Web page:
Major tech companies snooping on email contents

This doesn't surprise me:

Cyber-security company High-Tech Bridge set out to test the confidentiality of 50 of the biggest internet companies by using their systems to send a unique web address in private messages. Experts at its Geneva HQ then waited to see which companies clicked on the website.

We are most likely talking about automated link scanners, checking the links in emails for viruses designed to attack people clicking on the link, and in google's case, likely indexing the link for their search engine.

Whether that's good or bad is up to the reader to decide. I would be very surprised if an actual human is looking at those links, but having a link you send in private email to a gmail address suddenly be publicly indexed could be very surprising. If the data found at the link is associated with the people sending and receiving the email for advertising purposes, that could also be awkward.

It's one reason I don't use gmail.

On the other hand, any ISP that provides any type of spam protection -- which is pretty much all of them -- will be doing some sort of automated content analysis on your email to determine whether incoming email is spam or a message you actually want. Many of those include link checking. The difference is, Google is likely using that data for advertising, which implies storing it and associating it with your identity.

Not to mention, the admins will be able to look at the contents of your email unless there are pretty extensive technical measures taken to prevent it, and that applies to any email provider that isn't you personally. The vast majority of email providers aren't taking those measures.

Wed Sep 04 04:07:54 CDT 2013 by TriggerFinger. Comments [Tweet]

Oppose the NFA rule change: Day of Reckoning

Get your opposition on record:

In effort to assist the NFA community, FICG has prepared several sample letters to be submitted to your State and Federal Representatives, as well as a sample letter for Federal Firearms Licensees (FFLs) to submit to the US Small Business Administration. While you may believe this is strictly a federal issue, since it involves the National Firearms Act, as amended, the reality is that, if passed, this will result in a massive impact on state CLEOs, which will now have to review multiple applications for making or transferring an NFA firearm, as each RP of the fictitious entity will be required to obtain his/her CLEO’s signature. Therefore, all state legislatures must be informed and aware of the impact on their state from this proposed rule.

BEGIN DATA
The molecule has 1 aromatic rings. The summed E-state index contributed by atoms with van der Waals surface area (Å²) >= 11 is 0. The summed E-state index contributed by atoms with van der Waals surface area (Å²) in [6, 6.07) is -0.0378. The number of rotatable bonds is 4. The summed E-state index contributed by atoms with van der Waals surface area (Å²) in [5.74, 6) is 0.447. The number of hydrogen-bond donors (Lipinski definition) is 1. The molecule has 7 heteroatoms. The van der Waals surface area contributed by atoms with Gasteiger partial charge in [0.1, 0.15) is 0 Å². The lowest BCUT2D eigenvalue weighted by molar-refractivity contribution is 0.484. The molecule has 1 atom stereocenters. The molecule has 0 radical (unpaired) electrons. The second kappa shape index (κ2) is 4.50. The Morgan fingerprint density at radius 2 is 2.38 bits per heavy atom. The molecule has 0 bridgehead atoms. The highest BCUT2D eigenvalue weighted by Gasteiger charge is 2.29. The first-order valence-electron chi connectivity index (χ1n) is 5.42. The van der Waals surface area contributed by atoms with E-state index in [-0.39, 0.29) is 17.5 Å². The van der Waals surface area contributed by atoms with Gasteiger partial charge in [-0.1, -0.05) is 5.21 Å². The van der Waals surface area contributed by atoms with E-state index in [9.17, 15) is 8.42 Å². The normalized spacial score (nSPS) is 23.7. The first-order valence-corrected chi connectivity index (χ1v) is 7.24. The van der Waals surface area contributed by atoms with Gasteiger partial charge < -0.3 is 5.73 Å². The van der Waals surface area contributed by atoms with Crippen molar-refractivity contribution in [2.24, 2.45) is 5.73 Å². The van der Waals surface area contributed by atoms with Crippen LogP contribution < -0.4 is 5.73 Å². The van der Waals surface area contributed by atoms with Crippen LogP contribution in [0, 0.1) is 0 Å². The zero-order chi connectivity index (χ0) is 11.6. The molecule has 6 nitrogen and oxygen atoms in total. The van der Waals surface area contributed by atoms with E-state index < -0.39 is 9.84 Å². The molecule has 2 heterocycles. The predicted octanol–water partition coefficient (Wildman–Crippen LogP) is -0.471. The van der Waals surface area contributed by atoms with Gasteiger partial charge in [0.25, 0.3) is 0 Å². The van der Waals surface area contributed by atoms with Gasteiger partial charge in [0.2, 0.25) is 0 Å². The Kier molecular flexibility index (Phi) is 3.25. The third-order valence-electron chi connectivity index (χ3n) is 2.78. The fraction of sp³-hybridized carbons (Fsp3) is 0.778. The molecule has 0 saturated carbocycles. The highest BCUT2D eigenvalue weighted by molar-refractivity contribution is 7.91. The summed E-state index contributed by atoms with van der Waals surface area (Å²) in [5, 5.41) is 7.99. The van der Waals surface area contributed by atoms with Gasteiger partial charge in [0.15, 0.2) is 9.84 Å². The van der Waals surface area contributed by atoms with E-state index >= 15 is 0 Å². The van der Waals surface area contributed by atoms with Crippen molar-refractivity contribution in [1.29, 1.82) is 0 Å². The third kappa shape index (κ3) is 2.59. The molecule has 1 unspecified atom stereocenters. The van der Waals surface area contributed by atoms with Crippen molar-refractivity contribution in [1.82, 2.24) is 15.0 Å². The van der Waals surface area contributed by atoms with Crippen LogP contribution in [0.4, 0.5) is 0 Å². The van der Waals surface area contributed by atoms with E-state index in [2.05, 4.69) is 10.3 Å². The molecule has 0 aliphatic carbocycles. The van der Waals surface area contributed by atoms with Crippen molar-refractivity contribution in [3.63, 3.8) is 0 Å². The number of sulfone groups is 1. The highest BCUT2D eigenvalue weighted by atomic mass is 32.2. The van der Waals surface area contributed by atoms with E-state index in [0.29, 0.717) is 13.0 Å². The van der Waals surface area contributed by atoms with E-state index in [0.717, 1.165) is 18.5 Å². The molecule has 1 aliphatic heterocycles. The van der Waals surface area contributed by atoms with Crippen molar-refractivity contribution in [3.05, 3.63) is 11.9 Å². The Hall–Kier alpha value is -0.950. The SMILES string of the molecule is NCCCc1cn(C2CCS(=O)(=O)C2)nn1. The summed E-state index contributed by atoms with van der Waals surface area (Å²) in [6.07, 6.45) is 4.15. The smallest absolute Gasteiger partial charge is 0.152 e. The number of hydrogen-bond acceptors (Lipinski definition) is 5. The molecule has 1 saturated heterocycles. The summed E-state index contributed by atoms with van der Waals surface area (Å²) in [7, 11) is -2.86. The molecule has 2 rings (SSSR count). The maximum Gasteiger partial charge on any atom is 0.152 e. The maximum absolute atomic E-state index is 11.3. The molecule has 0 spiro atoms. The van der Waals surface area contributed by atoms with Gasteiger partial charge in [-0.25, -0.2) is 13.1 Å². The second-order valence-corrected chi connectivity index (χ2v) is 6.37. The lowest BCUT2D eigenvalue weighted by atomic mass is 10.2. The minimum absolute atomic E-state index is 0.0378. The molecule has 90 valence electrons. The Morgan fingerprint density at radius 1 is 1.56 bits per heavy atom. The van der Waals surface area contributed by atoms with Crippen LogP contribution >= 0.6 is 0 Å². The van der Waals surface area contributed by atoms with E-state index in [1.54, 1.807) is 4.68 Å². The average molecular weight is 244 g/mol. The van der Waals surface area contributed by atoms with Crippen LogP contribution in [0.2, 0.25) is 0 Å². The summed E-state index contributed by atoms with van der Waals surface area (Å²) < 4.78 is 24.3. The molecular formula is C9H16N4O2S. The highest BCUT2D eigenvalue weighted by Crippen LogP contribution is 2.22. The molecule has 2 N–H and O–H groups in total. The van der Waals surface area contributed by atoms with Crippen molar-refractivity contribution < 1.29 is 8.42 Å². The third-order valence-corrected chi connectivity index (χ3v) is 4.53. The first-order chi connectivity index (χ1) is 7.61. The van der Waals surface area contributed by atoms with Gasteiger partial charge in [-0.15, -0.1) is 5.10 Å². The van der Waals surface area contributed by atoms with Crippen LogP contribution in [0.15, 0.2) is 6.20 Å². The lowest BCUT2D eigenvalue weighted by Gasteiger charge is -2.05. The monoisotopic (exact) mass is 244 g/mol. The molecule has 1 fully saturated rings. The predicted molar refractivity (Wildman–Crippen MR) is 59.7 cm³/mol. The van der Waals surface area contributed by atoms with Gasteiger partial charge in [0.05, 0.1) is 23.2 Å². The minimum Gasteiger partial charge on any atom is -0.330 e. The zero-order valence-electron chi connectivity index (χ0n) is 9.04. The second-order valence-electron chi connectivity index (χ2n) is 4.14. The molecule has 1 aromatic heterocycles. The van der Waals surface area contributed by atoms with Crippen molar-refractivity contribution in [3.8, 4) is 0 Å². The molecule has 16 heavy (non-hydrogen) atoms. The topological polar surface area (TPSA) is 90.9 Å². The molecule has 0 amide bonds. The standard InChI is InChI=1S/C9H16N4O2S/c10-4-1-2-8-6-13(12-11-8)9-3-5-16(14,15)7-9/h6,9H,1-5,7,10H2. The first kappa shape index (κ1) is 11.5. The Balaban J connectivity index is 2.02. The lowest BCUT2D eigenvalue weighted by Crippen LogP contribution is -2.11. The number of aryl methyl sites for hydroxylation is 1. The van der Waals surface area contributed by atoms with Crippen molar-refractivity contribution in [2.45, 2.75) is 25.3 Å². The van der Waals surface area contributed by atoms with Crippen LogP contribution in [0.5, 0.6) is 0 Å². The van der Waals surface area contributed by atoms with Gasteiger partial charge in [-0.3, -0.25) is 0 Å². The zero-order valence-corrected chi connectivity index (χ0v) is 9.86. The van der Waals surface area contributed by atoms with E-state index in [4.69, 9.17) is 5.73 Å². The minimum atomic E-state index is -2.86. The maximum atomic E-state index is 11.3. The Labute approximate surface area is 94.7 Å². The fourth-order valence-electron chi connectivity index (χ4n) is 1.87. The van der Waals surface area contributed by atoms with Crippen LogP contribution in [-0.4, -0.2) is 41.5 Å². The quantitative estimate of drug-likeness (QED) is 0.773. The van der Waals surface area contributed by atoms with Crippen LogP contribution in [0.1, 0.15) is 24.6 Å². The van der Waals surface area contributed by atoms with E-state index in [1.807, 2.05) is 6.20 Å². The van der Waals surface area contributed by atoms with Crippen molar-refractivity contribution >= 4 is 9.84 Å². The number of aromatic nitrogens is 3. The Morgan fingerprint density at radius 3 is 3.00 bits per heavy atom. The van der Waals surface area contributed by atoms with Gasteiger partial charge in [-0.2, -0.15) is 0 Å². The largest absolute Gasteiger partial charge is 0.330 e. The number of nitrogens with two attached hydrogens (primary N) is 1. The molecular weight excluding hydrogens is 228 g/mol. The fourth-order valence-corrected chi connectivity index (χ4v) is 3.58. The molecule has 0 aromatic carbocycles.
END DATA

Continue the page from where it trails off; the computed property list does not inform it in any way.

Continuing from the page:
This rules change makes things worse, not better.

Tue Sep 03 18:33:55 CDT 2013 by TriggerFinger. Comments [Tweet]

More details about DEA surveilance

Call records available all the way back to 1987 with only an administrative subpeona (no warrant or judge required). It does at least appear that this requires a specific request rather than a general, searchable dragnet, but it is still far short of a warrant and we've seen how easily police can screw up a warrant for a SWAT raid,

Tue Sep 03 18:32:27 CDT 2013 by TriggerFinger. Comments [Tweet]

More cameras, less abuse

Reason argues that police should be required to wear video cameras whenever interacting with the public. It's a good idea.

Tue Sep 03 13:35:10 CDT 2013 by TriggerFinger. Comments [Tweet]

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